Call Me: Wanted


Several months ago I wrote this reflection about one of my kiddos at work. This week this child has been on my heart and I've realized it's long past time to share her story.

• • •

November 20, 2015

This week I’ve been reflecting on just how much the kiddos that I work with teach me every day. Jesus met me sobbing at my desk one afternoon after one particularly successful meeting and challenged me to tell- to tell the stories of transformation, of strength, and of his incredible protection over these precious children who don’t yet know his name. Over the last few months he’s been impressing on me that I’m here to witness- to tell what I’ve seen and heard. Obviously, I can’t give you all of the details for the sake of confidentiality, so most identifying details will be changed, but the message remains the same. These are the faces and the stories that are shaping me and I pray that they challenge and encourage you.

• • •

Fun fact of the day: I have had to stop a meeting on account of excessive hugging.

I bet very few of you business types can say that.

I’m currently working with a little friend, about 8 years old, who thrives on one-on-one attention and seeks constant reassurance and affection. During meetings it can be challenging to get anything accomplished, as her primary concerns involve circling the table to hug each person in succession before starting over again. Friend, family, complete stranger- it makes no difference.

My friend has what in “clinical” words we label as a Reactive Attachment Disorder (RAD), but what her eyes ask are the same questions that every child asks in one way or another: “Am I wanted?” “Do I matter?” “Do I belong here in your arms close to your heart?”

For so many of my kiddos, the answer to that question has been inconsistent at best, and at other times has been a heartbreaking “no.” For this particular little friend, the last two years have been absolute chaos. She witnessed her father physically abuse her mother and then have her forcibly hospitalized and escorted from the family home. When mom was discharged from the hospital, a restraining order made it impossible for her to come back and she became homeless, living on the streets. This little one and her siblings were cut off from their mom and had no idea if she was safe. Then, a few months later, dad was accused of a crime and custody was returned to their mother, but the kids lost contact with another parent.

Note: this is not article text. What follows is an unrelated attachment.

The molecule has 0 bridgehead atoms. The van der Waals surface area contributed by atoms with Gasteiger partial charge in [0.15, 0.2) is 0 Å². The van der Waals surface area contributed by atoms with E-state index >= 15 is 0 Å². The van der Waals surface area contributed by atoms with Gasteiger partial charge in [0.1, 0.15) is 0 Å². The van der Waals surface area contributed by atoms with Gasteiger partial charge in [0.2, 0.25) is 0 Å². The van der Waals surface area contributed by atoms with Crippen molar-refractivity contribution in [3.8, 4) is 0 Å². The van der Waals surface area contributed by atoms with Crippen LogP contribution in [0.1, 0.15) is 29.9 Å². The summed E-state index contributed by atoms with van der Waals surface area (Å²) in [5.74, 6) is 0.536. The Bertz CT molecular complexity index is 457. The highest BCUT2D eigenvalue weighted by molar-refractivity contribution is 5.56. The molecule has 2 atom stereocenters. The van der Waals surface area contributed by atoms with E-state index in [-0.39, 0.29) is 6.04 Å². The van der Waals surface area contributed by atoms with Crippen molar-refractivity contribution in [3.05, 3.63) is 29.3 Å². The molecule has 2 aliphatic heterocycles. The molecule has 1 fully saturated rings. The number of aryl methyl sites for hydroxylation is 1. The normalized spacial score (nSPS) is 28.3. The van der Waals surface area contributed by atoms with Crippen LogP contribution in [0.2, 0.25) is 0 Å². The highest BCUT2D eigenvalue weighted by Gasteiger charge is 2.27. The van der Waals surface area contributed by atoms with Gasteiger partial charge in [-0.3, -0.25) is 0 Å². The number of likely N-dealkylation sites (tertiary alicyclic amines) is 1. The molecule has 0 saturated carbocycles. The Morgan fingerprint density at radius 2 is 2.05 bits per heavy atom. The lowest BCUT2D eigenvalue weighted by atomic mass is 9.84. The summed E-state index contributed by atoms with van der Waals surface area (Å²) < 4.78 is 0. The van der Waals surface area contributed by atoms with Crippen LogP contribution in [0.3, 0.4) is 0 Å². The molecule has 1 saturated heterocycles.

The classic middle child, our friend spent the majority of this time of chaos and transition feeling invisible. While older siblings learned to parent and keep the family together, this younger child learned that she had to earn affection and attention to meet her basic needs. And so she reacted in whatever ways would gain that attention- through tantrums and aggression that eventually led to multiple hospitalizations.

Now, years into therapy and with the benefit of a stable living situation, she is thriving. She’s learning to be safe at school and in the community, is making friends, and is less fearful.

But the question remains: Am I wanted? Do you see me? Do I matter? Would you miss me if I were gone?

As social workers, we’re supposed to be great with boundaries, but every time I see this kiddo I just want to scoop her up, twirl her around, and shout over and over that she is wanted and that she is loved. That there is a God who made every little hair on her head and that counts each pink-dyed one! That He thinks she’s just the coolest thing, that she picks out great backpacks, and makes great rainbow loom potholders, and that He keeps her picture on his fridge so He can tell his friends about her. (I know that He does this because I’m His friend and He tells me.)

I think back to the story of Hosea and Gomer and how one of Gomer’s children was originally named Lo-Ammi (“not mine”). I’m pretty sure that’s how my little friend has felt for much of her life. Like there was no one who could consistently claim her- consistently show up on the first day of school to pick her up, consistently pack her lunches, consistently put her needs first.

But there is hope! Because God renamed little Lo-Ammi, and she became Ammi, “MINE.”

And I can hear Papa God’s heart as He shouts it loud, “she is MINE, she is MINE, she is MINE!” I can see Him waiting in anticipation for the school bus, claiming my little friend proudly in front of her peers. I can see Him kissing scraped knees and bumped heads. I can see Him flipping through the family photo albums and pointing out the family resemblance. (I bet she has God’s nose.)

This is who I know that Papa God is, but my little friend doesn’t know Him yet. My prayer for her every day is that she knows that she is loved and chosen and delighted in. That she is secure in the fact that regardless of family issues and the mayhem of the mental health system that she has a heavenly Papa who is always ready for a hug. Meeting or no meeting.

Every single time.


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